Hundreds gathered on Copacabana beach in Rio de Janeiro to demand an end to fossil fuel subsidies.
An online poll conducted by the United Nations found that over 66% of respondents globally put ending subsidies as their number one priority.
With negotiations entering the final phase before world leaders meet at the Rio+20 Conference on Sustainable Development, activist groups and civil society are trying to get subsidies on the agenda.
"Global subsidies given to fossil fuel companies account for nearly a trillion US dollars. These companies are the richest companies in the history of money, and are the most environmentally destructive," says Iain Keith from Avaaz who helped organise the event today.
"The current ratio of subsidies given to fossil fuels versus renewable energy is twelve to one", Keith explains.
"These subsidies are draining public resources at a time when governments around the world are cutting money for education and talking about cutting subsidies for clean energy," says Jake Schmidt of the Natural Resources Defense Council (NRDC).
Schmidt co-authored a report out today that highlights how the trillion dollars spent annually on fossil fuel subsidies could be better used to end the deadly pollution created by burning fossil fuels and alleviate poverty. The report also states how eliminating these subsidies would reduce global carbon dioxide emissions by 6 percent by 2020.
"A study by the International Energy Agency found that over 80% of fossil fuel subsidies go towards the richest portion of the population, they don't go to the bottom 20%," Schmidt explains.
The sole defence of providing subsidies is to protect people dependent on fossil fuels for their livelihood. But this logic is being dismantled.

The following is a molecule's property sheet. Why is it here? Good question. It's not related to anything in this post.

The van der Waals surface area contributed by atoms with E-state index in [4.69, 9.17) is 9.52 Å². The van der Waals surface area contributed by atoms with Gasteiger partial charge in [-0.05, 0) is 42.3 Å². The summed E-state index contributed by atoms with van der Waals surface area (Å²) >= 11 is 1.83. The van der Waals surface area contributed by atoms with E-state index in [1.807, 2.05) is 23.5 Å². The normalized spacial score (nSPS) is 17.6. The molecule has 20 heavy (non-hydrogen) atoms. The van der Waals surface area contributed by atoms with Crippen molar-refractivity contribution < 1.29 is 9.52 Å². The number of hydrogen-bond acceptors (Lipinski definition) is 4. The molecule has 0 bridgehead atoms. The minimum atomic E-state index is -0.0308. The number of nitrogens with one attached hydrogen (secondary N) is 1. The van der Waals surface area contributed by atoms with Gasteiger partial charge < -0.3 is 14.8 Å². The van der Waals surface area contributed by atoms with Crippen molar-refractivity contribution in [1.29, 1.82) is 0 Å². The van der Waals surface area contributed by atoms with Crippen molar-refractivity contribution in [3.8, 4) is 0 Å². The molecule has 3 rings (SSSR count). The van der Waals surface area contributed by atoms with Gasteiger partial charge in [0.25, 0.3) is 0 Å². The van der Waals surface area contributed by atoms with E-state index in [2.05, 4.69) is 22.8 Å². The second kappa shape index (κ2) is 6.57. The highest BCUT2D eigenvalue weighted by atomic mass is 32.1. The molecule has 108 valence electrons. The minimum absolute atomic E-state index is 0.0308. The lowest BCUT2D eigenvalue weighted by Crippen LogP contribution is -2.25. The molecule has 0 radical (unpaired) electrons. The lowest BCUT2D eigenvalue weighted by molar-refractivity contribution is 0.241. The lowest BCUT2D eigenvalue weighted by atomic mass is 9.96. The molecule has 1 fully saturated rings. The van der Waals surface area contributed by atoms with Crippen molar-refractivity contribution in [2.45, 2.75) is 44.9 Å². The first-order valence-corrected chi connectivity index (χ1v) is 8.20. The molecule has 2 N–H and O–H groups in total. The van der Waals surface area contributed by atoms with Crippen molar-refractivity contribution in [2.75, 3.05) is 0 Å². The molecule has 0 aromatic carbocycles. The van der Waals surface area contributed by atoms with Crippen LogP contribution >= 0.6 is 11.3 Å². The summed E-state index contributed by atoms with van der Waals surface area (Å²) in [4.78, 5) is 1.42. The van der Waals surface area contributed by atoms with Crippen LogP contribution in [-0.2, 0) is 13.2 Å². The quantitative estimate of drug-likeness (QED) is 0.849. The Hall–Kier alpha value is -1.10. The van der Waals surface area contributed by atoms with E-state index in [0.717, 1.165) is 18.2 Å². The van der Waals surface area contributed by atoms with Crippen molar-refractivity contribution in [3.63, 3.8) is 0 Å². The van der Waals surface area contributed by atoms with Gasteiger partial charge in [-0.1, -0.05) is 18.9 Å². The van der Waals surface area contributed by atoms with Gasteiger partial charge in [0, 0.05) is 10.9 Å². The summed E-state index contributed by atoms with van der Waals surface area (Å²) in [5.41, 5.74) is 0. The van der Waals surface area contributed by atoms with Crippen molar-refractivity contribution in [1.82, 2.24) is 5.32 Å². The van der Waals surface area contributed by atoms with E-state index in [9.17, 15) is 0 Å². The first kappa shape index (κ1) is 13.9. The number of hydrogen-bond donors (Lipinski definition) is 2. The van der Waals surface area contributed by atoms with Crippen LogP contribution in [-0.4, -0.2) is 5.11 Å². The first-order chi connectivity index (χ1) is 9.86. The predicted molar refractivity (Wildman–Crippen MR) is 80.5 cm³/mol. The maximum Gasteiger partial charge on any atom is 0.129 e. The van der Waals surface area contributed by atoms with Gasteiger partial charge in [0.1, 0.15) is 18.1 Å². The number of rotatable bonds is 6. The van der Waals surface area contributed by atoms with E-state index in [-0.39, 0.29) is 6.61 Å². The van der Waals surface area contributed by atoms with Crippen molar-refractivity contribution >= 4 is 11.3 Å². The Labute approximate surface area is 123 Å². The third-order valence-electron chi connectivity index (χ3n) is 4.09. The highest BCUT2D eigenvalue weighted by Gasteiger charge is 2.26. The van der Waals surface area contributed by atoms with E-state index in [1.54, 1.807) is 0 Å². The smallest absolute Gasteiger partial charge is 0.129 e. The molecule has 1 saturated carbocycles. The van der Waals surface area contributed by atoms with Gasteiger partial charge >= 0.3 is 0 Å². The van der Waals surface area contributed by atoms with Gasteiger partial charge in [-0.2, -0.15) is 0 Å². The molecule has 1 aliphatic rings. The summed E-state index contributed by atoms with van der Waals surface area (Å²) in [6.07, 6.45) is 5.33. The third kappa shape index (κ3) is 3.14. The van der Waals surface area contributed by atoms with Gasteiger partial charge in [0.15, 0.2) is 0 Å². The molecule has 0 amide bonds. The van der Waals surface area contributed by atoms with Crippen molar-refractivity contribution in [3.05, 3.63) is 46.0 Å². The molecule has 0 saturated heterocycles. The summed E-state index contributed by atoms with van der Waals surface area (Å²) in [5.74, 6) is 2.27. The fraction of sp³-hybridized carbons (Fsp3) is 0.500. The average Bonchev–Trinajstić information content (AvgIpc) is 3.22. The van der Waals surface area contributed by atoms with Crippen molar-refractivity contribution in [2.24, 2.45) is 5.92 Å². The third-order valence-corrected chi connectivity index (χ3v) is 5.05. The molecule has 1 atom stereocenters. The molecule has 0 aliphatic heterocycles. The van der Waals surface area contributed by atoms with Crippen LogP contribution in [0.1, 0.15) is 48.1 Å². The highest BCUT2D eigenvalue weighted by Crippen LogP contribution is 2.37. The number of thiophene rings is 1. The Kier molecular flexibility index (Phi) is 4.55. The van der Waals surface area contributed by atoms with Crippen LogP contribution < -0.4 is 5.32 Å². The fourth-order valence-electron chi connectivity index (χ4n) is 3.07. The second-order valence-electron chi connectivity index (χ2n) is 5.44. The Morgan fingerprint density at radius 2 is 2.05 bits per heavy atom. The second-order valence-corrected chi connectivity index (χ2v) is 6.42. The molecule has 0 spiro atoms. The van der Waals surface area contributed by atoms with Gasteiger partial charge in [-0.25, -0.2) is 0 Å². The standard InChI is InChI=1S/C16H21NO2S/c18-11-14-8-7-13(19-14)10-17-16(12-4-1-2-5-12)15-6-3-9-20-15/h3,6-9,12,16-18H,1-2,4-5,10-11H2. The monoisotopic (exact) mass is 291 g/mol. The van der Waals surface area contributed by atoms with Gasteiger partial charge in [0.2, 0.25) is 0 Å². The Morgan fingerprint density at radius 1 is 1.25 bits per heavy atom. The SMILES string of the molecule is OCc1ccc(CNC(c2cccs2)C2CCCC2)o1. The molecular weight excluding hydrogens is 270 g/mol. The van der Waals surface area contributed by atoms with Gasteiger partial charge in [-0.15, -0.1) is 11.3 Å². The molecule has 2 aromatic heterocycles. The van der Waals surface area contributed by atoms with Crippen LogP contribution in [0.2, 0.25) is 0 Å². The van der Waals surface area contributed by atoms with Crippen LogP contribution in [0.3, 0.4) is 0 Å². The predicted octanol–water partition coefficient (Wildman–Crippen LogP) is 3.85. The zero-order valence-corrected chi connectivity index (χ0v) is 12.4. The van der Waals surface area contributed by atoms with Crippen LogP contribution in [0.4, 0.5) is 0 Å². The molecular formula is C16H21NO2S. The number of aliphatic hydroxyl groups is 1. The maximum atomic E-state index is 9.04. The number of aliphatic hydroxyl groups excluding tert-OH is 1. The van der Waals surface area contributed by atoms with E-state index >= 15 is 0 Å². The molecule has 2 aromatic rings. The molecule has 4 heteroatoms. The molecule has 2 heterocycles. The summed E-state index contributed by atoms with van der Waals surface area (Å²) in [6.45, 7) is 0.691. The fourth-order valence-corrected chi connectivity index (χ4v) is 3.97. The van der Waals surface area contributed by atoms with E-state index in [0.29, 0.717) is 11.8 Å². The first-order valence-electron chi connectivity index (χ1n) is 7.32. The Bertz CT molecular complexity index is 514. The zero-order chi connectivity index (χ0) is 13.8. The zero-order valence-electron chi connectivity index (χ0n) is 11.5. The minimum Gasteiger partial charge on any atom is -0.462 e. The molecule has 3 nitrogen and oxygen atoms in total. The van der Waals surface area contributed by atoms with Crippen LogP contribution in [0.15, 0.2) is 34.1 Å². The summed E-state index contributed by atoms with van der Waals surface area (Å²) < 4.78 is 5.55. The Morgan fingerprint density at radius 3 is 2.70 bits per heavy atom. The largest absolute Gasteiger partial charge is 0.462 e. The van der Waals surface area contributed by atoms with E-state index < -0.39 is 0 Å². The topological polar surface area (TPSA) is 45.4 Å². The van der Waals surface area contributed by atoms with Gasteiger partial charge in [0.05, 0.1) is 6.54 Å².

"Countries can no longer pretend that they are providing subsidies for the poor. The facts just don't match that up."
"If you really want to deal with poverty there are much better ways than fossil fuel subsidies, like giving people access to electricity or transportation," says Schmidt.
In 2009 world leaders of the G20 agreed to end fossil fuel subsidies, but in a clear abnegation of that promise they have spent up to three times as much per year according the International Energy Agency.
Instead of using taxpayers' money to subsidise oil companies, Avaaz and other groups such as the NRDC and Oil Change International are demanding a timeline, with the goal to phase out production subsidies by 2015 and consumption subsidies by 2020.
"That's more than enough time to make sure these policies don't disproportionately impact the world's poorest and most vulnerable communities."
"Unfortunately it looks like the agreement will be vague, with no timeline," laments Schmidt.
Avaaz and 350.org are currently petitioning for a million signatures that will be delivered to world leaders at Rio+20 and the G20 Summit in Mexico.
But views differ over whether any tangible change will come from the Rio+20 Conference.
While Keith was "confident" that the final international agreement will call for an end to fossil fuel subsidies, Schmidt observed that "you could have the best sounding paragraph in the agreement, but if we don't actually change the laws in these countries it won't make a bit of difference."
The real work is garnering local support in countries like Saudi Arabia and Venezuela to pressure their governments to change.
As author and activist Anna Rose concludes, "we should be taking advantage of the opportunities of the future instead of subsidising the industries of the past."
A virtual mobilisation - the 24-hour 'Twitterstorm' - was also being launched today where thousands of people worldwide will tweet with the same hashtag: #EndFossilFuelSubsidies to publicly pressure governments.
Follow Karuna Rana on Twitter: www.twitter.com/karuna_mru